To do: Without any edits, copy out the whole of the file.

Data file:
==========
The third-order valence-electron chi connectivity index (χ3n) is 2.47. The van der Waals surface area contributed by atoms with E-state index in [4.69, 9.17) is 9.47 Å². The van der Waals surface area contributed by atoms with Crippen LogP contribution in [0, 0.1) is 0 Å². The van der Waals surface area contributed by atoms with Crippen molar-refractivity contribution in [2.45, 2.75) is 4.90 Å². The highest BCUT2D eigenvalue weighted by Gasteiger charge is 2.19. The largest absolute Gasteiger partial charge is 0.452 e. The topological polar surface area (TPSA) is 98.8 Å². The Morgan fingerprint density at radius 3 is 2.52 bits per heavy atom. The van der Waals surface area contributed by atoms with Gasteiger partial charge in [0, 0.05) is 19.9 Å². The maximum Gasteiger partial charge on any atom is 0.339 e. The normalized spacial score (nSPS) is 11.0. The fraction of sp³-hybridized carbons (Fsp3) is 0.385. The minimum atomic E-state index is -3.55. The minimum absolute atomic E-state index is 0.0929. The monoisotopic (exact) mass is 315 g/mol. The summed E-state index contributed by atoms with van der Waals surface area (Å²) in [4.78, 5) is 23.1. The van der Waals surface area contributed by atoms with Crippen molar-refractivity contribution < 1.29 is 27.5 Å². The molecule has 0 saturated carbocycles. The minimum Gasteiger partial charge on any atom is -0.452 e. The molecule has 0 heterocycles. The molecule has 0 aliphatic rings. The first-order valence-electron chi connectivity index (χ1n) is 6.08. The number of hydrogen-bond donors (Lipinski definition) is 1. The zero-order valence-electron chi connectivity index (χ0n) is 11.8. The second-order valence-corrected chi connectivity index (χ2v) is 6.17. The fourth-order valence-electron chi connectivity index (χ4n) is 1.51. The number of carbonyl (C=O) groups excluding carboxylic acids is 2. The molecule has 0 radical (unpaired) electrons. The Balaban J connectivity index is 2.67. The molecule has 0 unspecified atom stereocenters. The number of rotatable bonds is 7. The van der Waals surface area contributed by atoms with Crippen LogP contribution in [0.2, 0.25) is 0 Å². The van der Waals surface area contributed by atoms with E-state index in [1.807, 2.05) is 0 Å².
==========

The third-order valence-electron chi connectivity index (χ3n) is 2.47. The van der Waals surface area contributed by atoms with E-state index in [4.69, 9.17) is 9.47 Å². The van der Waals surface area contributed by atoms with Crippen LogP contribution in [0, 0.1) is 0 Å². The van der Waals surface area contributed by atoms with Crippen molar-refractivity contribution in [2.45, 2.75) is 4.90 Å². The highest BCUT2D eigenvalue weighted by Gasteiger charge is 2.19. The largest absolute Gasteiger partial charge is 0.452 e. The topological polar surface area (TPSA) is 98.8 Å². The Morgan fingerprint density at radius 3 is 2.52 bits per heavy atom. The van der Waals surface area contributed by atoms with Gasteiger partial charge in [0, 0.05) is 19.9 Å². The maximum Gasteiger partial charge on any atom is 0.339 e. The normalized spacial score (nSPS) is 11.0. The fraction of sp³-hybridized carbons (Fsp3) is 0.385. The minimum atomic E-state index is -3.55. The minimum absolute atomic E-state index is 0.0929. The monoisotopic (exact) mass is 315 g/mol. The summed E-state index contributed by atoms with van der Waals surface area (Å²) in [4.78, 5) is 23.1. The van der Waals surface area contributed by atoms with Crippen molar-refractivity contribution < 1.29 is 27.5 Å². The molecule has 0 saturated carbocycles. The minimum Gasteiger partial charge on any atom is -0.452 e. The molecule has 0 heterocycles. The molecule has 0 aliphatic rings. The first-order valence-electron chi connectivity index (χ1n) is 6.08. The number of hydrogen-bond donors (Lipinski definition) is 1. The zero-order valence-electron chi connectivity index (χ0n) is 11.8. The second-order valence-corrected chi connectivity index (χ2v) is 6.17. The fourth-order valence-electron chi connectivity index (χ4n) is 1.51. The number of carbonyl (C=O) groups excluding carboxylic acids is 2. The molecule has 0 radical (unpaired) electrons. The Balaban J connectivity index is 2.67. The molecule has 0 unspecified atom stereocenters. The number of rotatable bonds is 7. The van der Waals surface area contributed by atoms with Crippen LogP contribution in [0.2, 0.25) is 0 Å². The van der Waals surface area contributed by atoms with E-state index in [1.807, 2.05) is 0 Å².